The private sector, on the other hand, stands to gain from a growing economy, and the need for more tourist-care enterprises.
As for the government, they would gain from an improved economy overall. They would also benefit from a rise in revenue due to foreign exchange and taxes.
Direct foreign investments would also come hand-in-hand with an established tourism industry, thus benefiting the government and the country even more.
However, measures are underway to redress the shortcomings that plague the local situation.
Massive infrastructure development programme are in place throughout the country, while the public transportation is being vastly improved.
New hotels are coming up to meet increasing demands, and the telecommunication services are getting better all the time.
More villages, especially those in Kampung Ayer, are being studied as potential places of tourist interest, involving a co-ordinated effort between village headmen, the government and the private sector.
Plans are underfoot to formulate training programmes, for locals in tourist-care, which is a joint-enterprise of the Tourism Unit and various agencies concerned.
And 1999 has been designated as the "Visit Brunei Year" which should put Brunei in the limelight, and bring in the tourist.
A tourist promotion board, set along the lines of the Singapore Tourist Promotion Board [STPB], should come into effort very soon, according to Sheikh Jamaluddin.
But Brunei is just too small, in population and size, to promote itself specifically, as a single entity, Sheikh Jamaluddin continued.
That is why Brunei called for a promotion of the Borneo Island as a whole, and the region itself specifically, as a single destination, with Brunei as its gateway. The Brunei government has a 3-point strategy in its promotional drive:-
a. Promote Brunei
as an entry separate from other [foreign] provinces
b. include Sabah and Sarawak in that promotional venture;
c. then, promote the BIMP-EAGA region as a whole, with Brunei as the hub or gateway.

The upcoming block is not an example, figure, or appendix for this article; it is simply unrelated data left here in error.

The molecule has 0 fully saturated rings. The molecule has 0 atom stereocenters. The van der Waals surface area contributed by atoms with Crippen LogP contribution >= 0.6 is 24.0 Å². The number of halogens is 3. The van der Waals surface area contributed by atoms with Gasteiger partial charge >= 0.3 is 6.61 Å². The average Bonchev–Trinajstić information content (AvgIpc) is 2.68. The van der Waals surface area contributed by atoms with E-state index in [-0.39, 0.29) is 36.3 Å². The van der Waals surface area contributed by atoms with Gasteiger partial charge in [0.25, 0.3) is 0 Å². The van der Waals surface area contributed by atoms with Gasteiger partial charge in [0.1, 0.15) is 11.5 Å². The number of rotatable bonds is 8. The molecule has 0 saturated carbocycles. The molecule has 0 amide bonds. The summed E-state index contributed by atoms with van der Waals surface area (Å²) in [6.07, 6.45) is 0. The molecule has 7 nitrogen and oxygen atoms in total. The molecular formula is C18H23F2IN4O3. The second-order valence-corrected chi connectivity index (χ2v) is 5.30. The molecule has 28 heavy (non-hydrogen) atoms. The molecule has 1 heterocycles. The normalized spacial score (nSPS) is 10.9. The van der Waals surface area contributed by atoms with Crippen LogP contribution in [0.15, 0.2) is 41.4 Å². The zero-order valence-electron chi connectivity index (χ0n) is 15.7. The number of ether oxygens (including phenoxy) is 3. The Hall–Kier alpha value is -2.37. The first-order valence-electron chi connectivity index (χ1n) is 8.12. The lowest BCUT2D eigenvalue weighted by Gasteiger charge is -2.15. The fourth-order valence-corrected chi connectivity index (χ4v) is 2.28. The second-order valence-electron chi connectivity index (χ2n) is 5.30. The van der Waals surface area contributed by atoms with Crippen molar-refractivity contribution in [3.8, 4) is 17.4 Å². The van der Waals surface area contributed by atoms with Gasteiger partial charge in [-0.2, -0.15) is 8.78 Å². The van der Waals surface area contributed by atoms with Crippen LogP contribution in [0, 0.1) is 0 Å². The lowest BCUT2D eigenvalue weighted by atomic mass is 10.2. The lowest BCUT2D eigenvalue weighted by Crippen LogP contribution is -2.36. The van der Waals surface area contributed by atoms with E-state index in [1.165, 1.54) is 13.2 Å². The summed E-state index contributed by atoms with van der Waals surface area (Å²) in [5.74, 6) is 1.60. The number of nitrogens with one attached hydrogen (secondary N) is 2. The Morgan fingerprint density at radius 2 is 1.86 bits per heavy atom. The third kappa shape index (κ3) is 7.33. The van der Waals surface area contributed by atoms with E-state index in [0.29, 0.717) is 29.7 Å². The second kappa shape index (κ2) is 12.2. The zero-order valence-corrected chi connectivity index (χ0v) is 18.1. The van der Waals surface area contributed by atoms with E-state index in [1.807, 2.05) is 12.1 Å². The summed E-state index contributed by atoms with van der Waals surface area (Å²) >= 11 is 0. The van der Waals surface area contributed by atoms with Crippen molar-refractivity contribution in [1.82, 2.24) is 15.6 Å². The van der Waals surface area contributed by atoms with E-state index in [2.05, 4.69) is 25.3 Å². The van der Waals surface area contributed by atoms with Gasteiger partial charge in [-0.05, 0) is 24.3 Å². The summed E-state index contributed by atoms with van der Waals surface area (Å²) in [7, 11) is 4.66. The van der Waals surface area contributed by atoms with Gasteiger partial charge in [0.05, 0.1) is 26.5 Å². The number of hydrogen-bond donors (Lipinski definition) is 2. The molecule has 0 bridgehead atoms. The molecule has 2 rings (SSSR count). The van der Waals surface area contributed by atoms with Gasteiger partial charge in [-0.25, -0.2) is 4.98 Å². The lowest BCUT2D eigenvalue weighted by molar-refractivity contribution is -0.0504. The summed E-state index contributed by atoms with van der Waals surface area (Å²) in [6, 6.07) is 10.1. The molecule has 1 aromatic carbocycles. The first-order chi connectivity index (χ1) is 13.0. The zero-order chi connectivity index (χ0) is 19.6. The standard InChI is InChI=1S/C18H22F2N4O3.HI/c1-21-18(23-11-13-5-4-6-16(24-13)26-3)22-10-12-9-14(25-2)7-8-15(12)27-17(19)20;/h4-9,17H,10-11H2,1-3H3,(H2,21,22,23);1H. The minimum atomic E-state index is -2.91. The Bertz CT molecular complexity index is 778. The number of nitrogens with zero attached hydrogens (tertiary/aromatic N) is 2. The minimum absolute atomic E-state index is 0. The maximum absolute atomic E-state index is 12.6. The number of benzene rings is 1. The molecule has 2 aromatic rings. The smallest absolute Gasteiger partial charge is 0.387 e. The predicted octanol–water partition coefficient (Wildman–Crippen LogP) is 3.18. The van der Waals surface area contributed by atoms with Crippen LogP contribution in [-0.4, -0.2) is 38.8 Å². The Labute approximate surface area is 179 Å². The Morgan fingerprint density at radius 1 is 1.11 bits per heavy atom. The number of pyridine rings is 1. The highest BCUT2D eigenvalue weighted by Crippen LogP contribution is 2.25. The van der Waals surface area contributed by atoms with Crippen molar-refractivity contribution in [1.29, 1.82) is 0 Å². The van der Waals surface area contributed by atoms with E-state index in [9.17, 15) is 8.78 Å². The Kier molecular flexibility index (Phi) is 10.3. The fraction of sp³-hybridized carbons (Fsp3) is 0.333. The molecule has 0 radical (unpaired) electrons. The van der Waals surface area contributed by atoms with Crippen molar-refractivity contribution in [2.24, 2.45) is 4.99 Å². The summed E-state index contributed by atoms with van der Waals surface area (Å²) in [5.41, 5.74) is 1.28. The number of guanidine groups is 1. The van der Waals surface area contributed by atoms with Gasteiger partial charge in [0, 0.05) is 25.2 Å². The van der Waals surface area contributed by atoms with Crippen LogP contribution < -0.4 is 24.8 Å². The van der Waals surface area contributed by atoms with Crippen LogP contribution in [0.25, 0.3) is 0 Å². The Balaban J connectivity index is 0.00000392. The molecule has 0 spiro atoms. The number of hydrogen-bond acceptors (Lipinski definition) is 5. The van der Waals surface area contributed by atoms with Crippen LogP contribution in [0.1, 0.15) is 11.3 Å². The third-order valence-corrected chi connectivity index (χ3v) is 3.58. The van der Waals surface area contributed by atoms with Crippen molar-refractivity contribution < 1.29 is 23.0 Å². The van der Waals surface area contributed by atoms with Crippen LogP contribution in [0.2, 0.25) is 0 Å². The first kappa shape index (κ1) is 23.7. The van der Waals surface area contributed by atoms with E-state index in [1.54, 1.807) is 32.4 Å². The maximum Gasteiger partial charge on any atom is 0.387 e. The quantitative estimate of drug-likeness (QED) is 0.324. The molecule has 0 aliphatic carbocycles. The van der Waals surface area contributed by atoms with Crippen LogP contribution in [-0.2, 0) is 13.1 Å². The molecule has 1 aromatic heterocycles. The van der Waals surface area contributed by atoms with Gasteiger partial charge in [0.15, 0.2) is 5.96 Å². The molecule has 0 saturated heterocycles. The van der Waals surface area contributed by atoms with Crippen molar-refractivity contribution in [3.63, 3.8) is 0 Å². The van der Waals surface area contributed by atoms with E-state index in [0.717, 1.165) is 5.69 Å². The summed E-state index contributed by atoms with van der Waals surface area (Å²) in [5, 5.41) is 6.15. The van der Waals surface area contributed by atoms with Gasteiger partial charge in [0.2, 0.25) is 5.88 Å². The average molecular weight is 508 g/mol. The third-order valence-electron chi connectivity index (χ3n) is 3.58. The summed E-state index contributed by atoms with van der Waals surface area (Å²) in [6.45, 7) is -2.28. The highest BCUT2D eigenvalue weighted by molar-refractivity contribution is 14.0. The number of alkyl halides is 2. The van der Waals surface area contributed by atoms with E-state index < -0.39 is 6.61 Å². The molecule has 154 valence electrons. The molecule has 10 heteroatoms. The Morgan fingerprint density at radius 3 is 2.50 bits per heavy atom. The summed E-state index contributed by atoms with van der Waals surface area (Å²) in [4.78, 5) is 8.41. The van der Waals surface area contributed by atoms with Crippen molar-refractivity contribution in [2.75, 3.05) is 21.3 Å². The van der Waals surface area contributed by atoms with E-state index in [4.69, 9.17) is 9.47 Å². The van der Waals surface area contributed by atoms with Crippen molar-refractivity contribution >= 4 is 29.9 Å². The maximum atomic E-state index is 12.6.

As a measure of this
policy, during the 2nd Joint Commission meeting in July 1996, Brunei and
Malaysia agreed to promote the island of Borneo as a single destination.
In October of the same year, Brunei tourism officials met their counterparts from Sabah and Sarawak to work out the details of the venture.
The philosophy adopted by the Brunei government in its approach is, " not to compete, but to complement and add value to the region."
It is Sheikh Jamaluddin’s vision to see "Brunei as a unique tourist destination and gateway to tourism, excellence in South East Asia."
He described his challenges of enchancing Brunei’s "image and attractiveness as a travel and tourism destination"; "to increase the contribution of travel and tourism to Bru8nei’s economy"; "and to make tomorrow better than today for Negara Brunei Darussalam."
Brunei is central not just within the BIMP-EAGA, but within South East Asia as well. Such advantageous situations not only make it accessible from established tourist centres in the region, but also make such places reachable from Brunei - meaning visitors to the country can make short stopovers to those places in Brunei, and vice-versa.
At present, Brunei is getting around 400 thousand visitors a year, a figure Sheikh Jamaluddin hopes to increase to 1 million in the year 2000.
"It is a realistic projection," he said. As people overseas get more aware of Brunei and its allure, the desire to "try" the country out will form within them, and it is this desire that Sheikh Jamaluddin hopes to tap to its fullest potential.
The last few years have seen an increase in the number of tourists to the country from Europe and beyond, while tourists from the region are expected to holiday in countries nearer home rather than make expensive trips to the West and Pacific areas. All these abode well for Brunei and its fledging tourism industry.
"At present, we are still a bit short of accommodation facilities to cater to that number, but that problem will be rectified in the coming months, Sheikh Jamaluddin said confidently.
The new Jerudong Resort Hotel should add a few more hundred to Brunei’s present capacity of around 120 [hotel] rooms, and recently, a cheap rate hostel opened in Kampung Sungai Buloh to cater to budget travellers.
will only begin after everything- the infrastructure, the accommodation
facilities, the manpower required, other tourist-care services, etc. -is
already in place, said Sheikh Jamaluddin.
And with him at helm, it I not difficult to see why Brunei will, one day, become the ultimate destination as he envisions.